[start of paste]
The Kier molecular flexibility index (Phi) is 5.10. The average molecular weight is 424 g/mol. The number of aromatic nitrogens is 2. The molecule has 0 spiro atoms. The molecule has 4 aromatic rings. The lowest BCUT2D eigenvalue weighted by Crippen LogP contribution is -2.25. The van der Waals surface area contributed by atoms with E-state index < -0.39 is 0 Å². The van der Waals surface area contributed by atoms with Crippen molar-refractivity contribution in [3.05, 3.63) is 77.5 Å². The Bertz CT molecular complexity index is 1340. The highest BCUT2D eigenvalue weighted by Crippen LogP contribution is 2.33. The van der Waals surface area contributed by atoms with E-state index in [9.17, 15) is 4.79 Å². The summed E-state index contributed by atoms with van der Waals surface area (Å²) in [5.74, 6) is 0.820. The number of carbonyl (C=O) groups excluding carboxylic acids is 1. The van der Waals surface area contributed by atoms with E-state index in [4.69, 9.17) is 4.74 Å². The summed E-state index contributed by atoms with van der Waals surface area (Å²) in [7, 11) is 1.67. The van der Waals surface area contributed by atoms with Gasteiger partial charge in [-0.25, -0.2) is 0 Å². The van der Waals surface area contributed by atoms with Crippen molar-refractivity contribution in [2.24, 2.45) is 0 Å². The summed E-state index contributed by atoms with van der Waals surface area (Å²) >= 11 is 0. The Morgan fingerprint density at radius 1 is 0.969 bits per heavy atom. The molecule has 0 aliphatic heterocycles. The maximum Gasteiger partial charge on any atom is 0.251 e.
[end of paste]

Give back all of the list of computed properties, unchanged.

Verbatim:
The Kier molecular flexibility index (Phi) is 5.10. The average molecular weight is 424 g/mol. The number of aromatic nitrogens is 2. The molecule has 0 spiro atoms. The molecule has 4 aromatic rings. The lowest BCUT2D eigenvalue weighted by Crippen LogP contribution is -2.25. The van der Waals surface area contributed by atoms with E-state index < -0.39 is 0 Å². The van der Waals surface area contributed by atoms with Crippen molar-refractivity contribution in [3.05, 3.63) is 77.5 Å². The Bertz CT molecular complexity index is 1340. The highest BCUT2D eigenvalue weighted by Crippen LogP contribution is 2.33. The van der Waals surface area contributed by atoms with E-state index in [9.17, 15) is 4.79 Å². The summed E-state index contributed by atoms with van der Waals surface area (Å²) in [5.74, 6) is 0.820. The number of carbonyl (C=O) groups excluding carboxylic acids is 1. The van der Waals surface area contributed by atoms with E-state index in [4.69, 9.17) is 4.74 Å². The summed E-state index contributed by atoms with van der Waals surface area (Å²) in [7, 11) is 1.67. The van der Waals surface area contributed by atoms with Gasteiger partial charge in [-0.25, -0.2) is 0 Å². The van der Waals surface area contributed by atoms with Crippen molar-refractivity contribution in [2.24, 2.45) is 0 Å². The summed E-state index contributed by atoms with van der Waals surface area (Å²) >= 11 is 0. The Morgan fingerprint density at radius 1 is 0.969 bits per heavy atom. The molecule has 0 aliphatic heterocycles. The maximum Gasteiger partial charge on any atom is 0.251 e.